America’s establishment is roaring back with a bang, this time under the cover of President Joe Biden. President Trump was a disruptor, a flame thrower and a rebel in the highest office of the land. He represented an unpleasant side of America that the establishment would rather brush under the carpet. A side that represents white supremacy and the one in six American children who are going to bed hungry today or the 40 million Americans who are poor. America is a country for rich people but not necessarily a rich country anymore.
In this piece, I’ll answer three fundamental questions. First, will Joe Biden really bring tabdeeli to America and what will his key priorities be? Second, will Biden change anything significantly for Pakistan and what are some out of the box ways Pakistan can appeal to Biden? Third, why are there 10 times as many American troops in Washington DC to protect the city as there are in Afghanistan? Why did the FBI spend the last 20 years surveilling mosques instead of focusing on the rising, real threat of white terrorists?
Let’s start with white terrorists because at this point all of us are exhausted by hearing about Islamic terrorists. The truth is white extremism has been bubbling in America for a long time but their national security apparatus was so focused on the Muslim threat that they completely dropped the ball on the real homegrown threat faced by the United States. It was shocking to note that some of security officials responsible for protecting the capitol building helped the armed insurrectionists enter the building. Also, more dangerously, intelligence officials pointed to insider threats within the National Guard on inauguration day, giving us an eerie echo with Salman Taseer’s assassination.
None of this happened overnight even if it might appear as if American democracy is collapsing like the Pakistani batting order. A better analogy is that of putting a frog in boiling water, who doesn’t realise that the water is gaining temperature until it finally reaches a boil. That boiling point for white American extremism was reached on Jan 6, 2021 as armed insurrectionists stormed the capitol building to force lawmakers to overthrow an election result they didn’t agree with. This moment was a long time coming based on the economic deprivation and racial insecurity brewing over decades amongst rural, white America.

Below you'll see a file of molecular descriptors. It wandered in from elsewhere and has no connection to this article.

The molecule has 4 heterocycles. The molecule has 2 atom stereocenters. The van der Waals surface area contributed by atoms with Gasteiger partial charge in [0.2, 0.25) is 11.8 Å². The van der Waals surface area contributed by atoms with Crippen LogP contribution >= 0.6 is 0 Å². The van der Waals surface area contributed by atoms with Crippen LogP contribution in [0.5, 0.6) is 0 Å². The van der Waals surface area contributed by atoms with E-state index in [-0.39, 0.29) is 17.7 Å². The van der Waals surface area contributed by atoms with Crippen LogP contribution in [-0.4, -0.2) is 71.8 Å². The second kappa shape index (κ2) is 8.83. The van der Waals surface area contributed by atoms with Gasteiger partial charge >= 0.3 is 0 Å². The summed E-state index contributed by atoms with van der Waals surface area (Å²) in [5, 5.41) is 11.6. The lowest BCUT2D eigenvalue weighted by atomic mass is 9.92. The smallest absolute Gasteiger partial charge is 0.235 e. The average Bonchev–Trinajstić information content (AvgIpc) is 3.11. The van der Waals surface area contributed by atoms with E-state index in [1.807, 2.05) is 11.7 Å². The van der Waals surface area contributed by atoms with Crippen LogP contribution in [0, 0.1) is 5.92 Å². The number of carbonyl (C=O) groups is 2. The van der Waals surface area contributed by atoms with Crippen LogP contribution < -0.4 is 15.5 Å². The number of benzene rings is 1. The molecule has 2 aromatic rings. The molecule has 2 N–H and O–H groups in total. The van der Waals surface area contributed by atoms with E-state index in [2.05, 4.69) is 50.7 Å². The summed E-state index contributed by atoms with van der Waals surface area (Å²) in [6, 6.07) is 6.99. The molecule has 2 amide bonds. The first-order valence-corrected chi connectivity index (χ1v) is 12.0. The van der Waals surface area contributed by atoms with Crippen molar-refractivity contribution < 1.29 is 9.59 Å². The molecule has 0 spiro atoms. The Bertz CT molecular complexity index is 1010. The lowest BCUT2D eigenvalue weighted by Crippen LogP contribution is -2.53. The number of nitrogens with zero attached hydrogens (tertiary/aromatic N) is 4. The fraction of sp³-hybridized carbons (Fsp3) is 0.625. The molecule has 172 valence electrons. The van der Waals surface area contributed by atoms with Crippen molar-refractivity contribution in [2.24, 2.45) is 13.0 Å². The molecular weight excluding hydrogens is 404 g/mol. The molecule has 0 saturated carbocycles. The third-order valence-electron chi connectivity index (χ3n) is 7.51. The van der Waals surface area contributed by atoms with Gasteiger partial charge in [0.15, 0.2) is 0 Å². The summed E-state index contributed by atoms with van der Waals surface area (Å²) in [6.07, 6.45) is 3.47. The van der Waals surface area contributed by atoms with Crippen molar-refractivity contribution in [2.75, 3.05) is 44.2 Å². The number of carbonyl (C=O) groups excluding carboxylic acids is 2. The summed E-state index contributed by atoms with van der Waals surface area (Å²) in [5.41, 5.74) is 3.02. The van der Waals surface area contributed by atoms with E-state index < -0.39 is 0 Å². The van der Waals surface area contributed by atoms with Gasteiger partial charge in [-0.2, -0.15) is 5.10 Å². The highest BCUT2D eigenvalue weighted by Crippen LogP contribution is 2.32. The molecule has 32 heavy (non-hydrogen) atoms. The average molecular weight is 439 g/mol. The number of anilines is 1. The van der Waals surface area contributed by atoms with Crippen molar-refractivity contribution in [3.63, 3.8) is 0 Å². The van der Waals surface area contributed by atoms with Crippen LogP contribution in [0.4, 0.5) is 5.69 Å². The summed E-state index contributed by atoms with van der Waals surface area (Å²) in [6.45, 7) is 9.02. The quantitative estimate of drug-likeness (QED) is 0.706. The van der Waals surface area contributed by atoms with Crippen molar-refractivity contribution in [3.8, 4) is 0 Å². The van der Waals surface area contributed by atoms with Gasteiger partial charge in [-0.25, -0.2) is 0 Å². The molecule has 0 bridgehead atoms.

Now, the real question is: will Biden be able to change anything? The challenges faced by America are structural and while Biden should be able to make quick progress on things like Covid vaccination rollout (100 million vaccines in 100 days) and fiscal stimulus to boost the economy reeling from a lockdown recession ($1.9 trillion package), the fact of the matter is that American politics and democracy is so broken that even his success will enrage the white extremists. The namaz-e-janaza for Trump’s presidency might have been read but it’s also delivered the birth pangs of Trumpism, which has caused a civil war in the Republican party and made some Americans feel comfortable with using violence to achieve their political objectives.
Where does all this leave Pakistan? The truth is no one cares about Pakistan in America and Biden will be focused almost completely on his domestic challenges over the next 12 months. To the extent that Pakistan will matter, it will be through the prism of Afghanistan. So far, the Biden administration hasn’t provided clarity on what it plans to do in Afghanistan, but the soft signalling appears to be that it’ll support Trump’s peace deal with the Taliban. Since Pakistan has been a key player in that deal, that keeps us relevant. Will we get out of FATF grey list and be able to reduce IMF conditionalities as a result of our Afghan card? Perhaps, if we try hard enough and pull out another rabbit from our hat.
The rabbit goes something like this: Biden will highly prioritise the climate change agenda globally and Pakistan can use its Billion Tree Tsunami as a shining example of what developing countries can do, especially with Pakistan-friendly John Kerry becoming Biden’s climate czar. This would transform Pakistan’s status as a frontline warrior in the fight against climate change, not just terrorism.
Published in The Express Tribune, January 24th, 2021.